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A visitor marvels at high-resolution images of flowers at the Taichung
World Flora Exposition in the central Taiwan metropolis.
A visitor marvels at high-resolution images of flowers at the Taichung World Flora Exposition in the central Taiwan metropolis. (Chin Hung-hao)

  • Taiwan is one of the world’s leading producers of information and communication technology products.
  • World Economic Forum ranks Taiwan 12th out of 141 economies in the Global Competitiveness Report released in October 2019.
In April 2014, the National Science Council—the government’s dedicated agency charged with advancing science and technology development, supporting academic research and promoting the nation’s three science parks—was reorganized and renamed as the Ministry of Science and Technology. While continuing its predecessor’s innovative measures and programs, the MOST, with a new organizational structure, aims to focus academic research on the needs of industry as Taiwan relies on science and technology innovation as a key driver of economic growth and national progress.
The success of Taiwan’s high-tech enterprises is largely attributable to the government’s generous funding of applied scientific development. With government support, the Industrial Technology Research Institute, National Applied Research Laboratories and Institute for Information Industry all played important roles in jump-starting the nation’s rise as a technological powerhouse by conducting research, aiding the private sector with R&D and exploring new technologies.
Supporting Innovation
ITRI’s innovative prowess is best illustrated by the fact that in the past 12 years it has won a total of 41 highly prestigious R&D 100 Awards given out by U.S.-based R&D Magazine, in addition to being named a Derwent Top 100 Global Innovator for the third consecutive year. The institute has been instrumental in establishing several companies that have gone on to command prominent positions in the global marketplace, including Taiwan Semiconductor Manufacturing Co. and United Microelectronics Corp., which are among the world’s top custom integrated circuit chipmakers.
Hosting eight national research centers covering four major areas of earth and environment, information and communication technology, biomedical technology and technology policies, NARLabs’ mission is to establish R&D platforms, support academic research, promote frontier science and technology and foster the development of high-tech manpower. NARLabs’ FORMOSAT-5 satellite has provided remote sensing images to 35 disaster relief operations at home and abroad since its launch in 2017, highlighting the organization’s goal of achieving global excellence with a local impact. Its research outcomes have additionally received six Outstanding S&T Contribution Awards from the Executive Yuan in recognition of major contributions to society.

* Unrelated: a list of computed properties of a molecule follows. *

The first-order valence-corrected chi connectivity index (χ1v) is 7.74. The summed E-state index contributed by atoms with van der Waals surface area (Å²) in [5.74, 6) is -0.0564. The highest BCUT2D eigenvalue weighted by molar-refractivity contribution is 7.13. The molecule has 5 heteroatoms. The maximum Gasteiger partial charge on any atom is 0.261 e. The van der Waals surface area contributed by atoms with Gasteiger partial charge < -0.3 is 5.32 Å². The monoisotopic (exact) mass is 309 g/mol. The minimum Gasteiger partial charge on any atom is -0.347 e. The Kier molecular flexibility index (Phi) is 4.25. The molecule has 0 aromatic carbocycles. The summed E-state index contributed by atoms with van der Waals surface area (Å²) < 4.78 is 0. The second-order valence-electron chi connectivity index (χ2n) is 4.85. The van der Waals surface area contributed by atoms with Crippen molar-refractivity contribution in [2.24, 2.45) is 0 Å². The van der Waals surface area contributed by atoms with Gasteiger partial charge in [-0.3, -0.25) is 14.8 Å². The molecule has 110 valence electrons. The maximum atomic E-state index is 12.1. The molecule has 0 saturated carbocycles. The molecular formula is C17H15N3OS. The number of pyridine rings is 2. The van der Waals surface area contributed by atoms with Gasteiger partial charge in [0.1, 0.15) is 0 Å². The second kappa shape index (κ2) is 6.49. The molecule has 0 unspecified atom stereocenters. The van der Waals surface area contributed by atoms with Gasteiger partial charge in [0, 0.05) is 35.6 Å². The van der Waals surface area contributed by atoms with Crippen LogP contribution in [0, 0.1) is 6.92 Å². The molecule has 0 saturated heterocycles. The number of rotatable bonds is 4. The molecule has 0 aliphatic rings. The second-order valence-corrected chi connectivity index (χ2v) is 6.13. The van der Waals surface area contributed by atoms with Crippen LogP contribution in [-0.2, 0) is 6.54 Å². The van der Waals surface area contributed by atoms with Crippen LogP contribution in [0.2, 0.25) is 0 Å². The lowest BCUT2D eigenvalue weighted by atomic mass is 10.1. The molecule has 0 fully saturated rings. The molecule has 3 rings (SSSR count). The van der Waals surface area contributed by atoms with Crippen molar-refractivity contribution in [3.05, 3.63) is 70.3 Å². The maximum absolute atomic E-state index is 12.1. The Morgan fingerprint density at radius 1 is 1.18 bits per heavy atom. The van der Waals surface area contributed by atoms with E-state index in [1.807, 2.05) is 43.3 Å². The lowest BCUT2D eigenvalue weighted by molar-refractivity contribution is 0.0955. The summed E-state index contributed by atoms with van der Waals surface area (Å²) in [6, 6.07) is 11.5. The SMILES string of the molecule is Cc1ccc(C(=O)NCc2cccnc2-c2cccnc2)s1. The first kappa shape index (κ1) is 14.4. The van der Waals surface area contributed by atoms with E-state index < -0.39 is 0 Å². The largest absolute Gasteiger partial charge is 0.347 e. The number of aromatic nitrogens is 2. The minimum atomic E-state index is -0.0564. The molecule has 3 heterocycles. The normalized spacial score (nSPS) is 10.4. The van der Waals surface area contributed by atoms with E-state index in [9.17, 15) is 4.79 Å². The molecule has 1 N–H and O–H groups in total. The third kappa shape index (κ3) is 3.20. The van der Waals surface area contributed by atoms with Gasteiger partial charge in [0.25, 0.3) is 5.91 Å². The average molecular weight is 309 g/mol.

The goal of III is to boost Taiwan’s global competitiveness by providing a platform for digital transformation. The institute conducts R&D on innovative ICT products and applications. It also plays a key role in advancing ICT development in the public and private sectors by serving as a think tank on related policymaking and promoting talent cultivation. Over the past three decades, more than 480,000 professionals have received training through III.
Taiwan’s tech ecosystem provides an ideal environment for global investors looking to establish a presence in Asia. Local venture capitalists, engineering service providers and technology developers have extensive experience collaborating on cutting-edge R&D. This is on display at Taiwan Tech Arena, a new hub for innovation and startups that is attracting young entrepreneurs from around the world. Bringing together accelerators, venture capital firms and enterprises, TTA is a platform for global exchanges and talent incubation. An estimated 100 startups are expected to form through the hub each year, cultivating 2,000 entrepreneurs and increasing investment.
After years of dedication by the public and private sectors toward developing technological expertise, Taiwan’s science parks are now home to clusters of companies pursuing breakthroughs in fields such as biotechnology, personal computing and peripherals, integrated circuits, nanotechnology, optoelectronics, precision machinery and telecommunications.